That makes it all the more curious why such companies, miscreant behaviour and all, are stars in the "socially responsible" investing universe. For example, Citigroup is the largest investment of Enterprise Global Socially Responsive Fund and a top holding in dozens of other SRI portfolios. Michael Jantzi Research in Toronto ranks Canadian Imperial Bank of Commerce an ethical highflyer, yet it is neck-deep in the Enron scandal for creating and then loaning Enron US$115.2 million to create a shell fund. Morgan and Merrill Lynch remain two of the brightest stars in the Domini Social Index, based on ratings generated by the Boston-based firm KLD Research & Analytics.

Now, Citigroup has at least publicly acknowledged that its practices were wrong, and even before this settlement it began implementing internal changes to guard against hear-no evil, see-no-evil lending. Contrition does not appear to be on the radar screen for Merrill or Morgan, however. Sounding like an unreformed – and unreformable – corporate desperado, and in an indication of its hubris, Morgan "neither admitted nor denied the SEC’s allegations". In effect, the bank’s official position is that it did nothing wrong, although it swears it will not do it again. This is hardly reassuring about the bank’s sense of responsibility, especially because the settlement depends on the bank’s willingness to consider its lending decisions in the light of more than the letter of the law.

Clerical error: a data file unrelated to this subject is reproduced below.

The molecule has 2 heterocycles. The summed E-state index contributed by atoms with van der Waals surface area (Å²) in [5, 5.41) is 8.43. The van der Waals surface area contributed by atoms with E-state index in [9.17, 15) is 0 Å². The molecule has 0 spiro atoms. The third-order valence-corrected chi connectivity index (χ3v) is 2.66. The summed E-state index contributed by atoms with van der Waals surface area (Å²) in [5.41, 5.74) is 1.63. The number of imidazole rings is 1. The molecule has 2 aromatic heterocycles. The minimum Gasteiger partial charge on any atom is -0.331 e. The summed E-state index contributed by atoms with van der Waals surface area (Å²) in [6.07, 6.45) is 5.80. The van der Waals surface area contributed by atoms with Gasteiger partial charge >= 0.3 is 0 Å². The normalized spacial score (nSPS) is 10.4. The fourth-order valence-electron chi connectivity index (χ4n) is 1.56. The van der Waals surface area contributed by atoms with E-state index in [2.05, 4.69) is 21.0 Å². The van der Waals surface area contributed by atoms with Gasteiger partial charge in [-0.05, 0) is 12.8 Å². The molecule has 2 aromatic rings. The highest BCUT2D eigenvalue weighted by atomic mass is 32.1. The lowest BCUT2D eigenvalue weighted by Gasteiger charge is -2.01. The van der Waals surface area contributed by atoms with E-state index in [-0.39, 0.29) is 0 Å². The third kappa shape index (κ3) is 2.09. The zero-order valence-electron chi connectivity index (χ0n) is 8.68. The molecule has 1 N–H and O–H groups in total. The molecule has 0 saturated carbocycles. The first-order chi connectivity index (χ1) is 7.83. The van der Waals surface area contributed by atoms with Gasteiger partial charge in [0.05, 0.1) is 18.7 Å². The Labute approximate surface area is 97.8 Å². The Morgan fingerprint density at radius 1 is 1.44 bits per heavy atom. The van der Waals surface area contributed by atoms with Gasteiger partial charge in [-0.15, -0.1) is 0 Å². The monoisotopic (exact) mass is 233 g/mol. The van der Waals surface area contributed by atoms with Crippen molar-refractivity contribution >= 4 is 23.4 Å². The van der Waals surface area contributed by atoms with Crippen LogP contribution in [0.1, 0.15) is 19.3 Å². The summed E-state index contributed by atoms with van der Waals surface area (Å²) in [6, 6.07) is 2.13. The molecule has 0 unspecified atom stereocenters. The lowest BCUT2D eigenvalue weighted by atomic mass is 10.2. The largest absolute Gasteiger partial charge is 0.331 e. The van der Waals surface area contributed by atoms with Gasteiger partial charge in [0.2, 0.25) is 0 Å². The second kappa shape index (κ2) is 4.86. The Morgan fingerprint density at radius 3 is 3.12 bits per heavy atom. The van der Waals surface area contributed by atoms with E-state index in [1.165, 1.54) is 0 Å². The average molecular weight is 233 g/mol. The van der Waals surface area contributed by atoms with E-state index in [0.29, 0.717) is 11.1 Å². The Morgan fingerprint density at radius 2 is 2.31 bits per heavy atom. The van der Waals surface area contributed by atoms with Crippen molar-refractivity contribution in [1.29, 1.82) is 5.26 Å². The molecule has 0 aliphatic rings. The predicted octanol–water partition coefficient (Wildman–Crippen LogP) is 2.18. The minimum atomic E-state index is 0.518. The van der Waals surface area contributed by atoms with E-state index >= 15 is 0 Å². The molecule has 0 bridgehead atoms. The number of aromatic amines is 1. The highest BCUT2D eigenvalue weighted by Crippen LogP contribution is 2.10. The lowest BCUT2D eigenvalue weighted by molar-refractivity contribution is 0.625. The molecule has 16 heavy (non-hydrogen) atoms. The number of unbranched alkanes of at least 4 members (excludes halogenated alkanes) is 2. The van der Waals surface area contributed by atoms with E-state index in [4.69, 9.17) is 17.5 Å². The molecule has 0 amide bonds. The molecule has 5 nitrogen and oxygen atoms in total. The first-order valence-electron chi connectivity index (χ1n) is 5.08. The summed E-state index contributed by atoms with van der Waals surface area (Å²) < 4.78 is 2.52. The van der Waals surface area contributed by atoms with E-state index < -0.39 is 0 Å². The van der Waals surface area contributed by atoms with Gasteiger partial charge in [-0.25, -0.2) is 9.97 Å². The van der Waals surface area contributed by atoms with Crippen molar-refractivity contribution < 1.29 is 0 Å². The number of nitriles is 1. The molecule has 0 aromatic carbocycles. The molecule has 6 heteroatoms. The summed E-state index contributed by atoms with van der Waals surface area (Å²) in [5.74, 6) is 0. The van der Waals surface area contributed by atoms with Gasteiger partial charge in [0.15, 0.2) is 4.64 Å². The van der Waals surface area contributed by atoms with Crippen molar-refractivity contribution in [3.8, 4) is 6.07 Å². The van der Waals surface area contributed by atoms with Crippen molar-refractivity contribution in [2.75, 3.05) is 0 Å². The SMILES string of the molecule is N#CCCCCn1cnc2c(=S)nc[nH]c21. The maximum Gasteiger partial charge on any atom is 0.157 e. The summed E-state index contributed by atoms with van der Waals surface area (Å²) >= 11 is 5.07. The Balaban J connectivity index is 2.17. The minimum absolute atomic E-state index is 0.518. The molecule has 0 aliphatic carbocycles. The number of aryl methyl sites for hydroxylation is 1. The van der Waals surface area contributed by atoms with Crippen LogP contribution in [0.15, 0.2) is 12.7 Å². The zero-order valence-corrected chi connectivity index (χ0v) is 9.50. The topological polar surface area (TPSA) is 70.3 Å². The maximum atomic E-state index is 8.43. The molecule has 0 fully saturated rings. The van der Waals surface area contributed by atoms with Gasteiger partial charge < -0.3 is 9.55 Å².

Now troll over to the Domini site on the Internet, and check out its analysis of Morgan. According to the Domini Fund, the bank received an award in 2001 for its "comprehensive initiatives" to advance women. And gee, it supports affordable housing and has a generous family leave programme.

Not a peep about its unethical practices that have defrauded innocent investors, including church pension funds, the elderly and the infirm. And more than likely, as is typical in fraud cases, this is the tip of the proverbial iceberg of shady loan practices at banks and other financial services companies.

Which brings us to another provocative question: how did this sector of the investing universe come to be considered, as an industry, exemplars of "socially responsible" behaviour, when in fact financial corporations are almost invisible to outside oversight or scrutiny?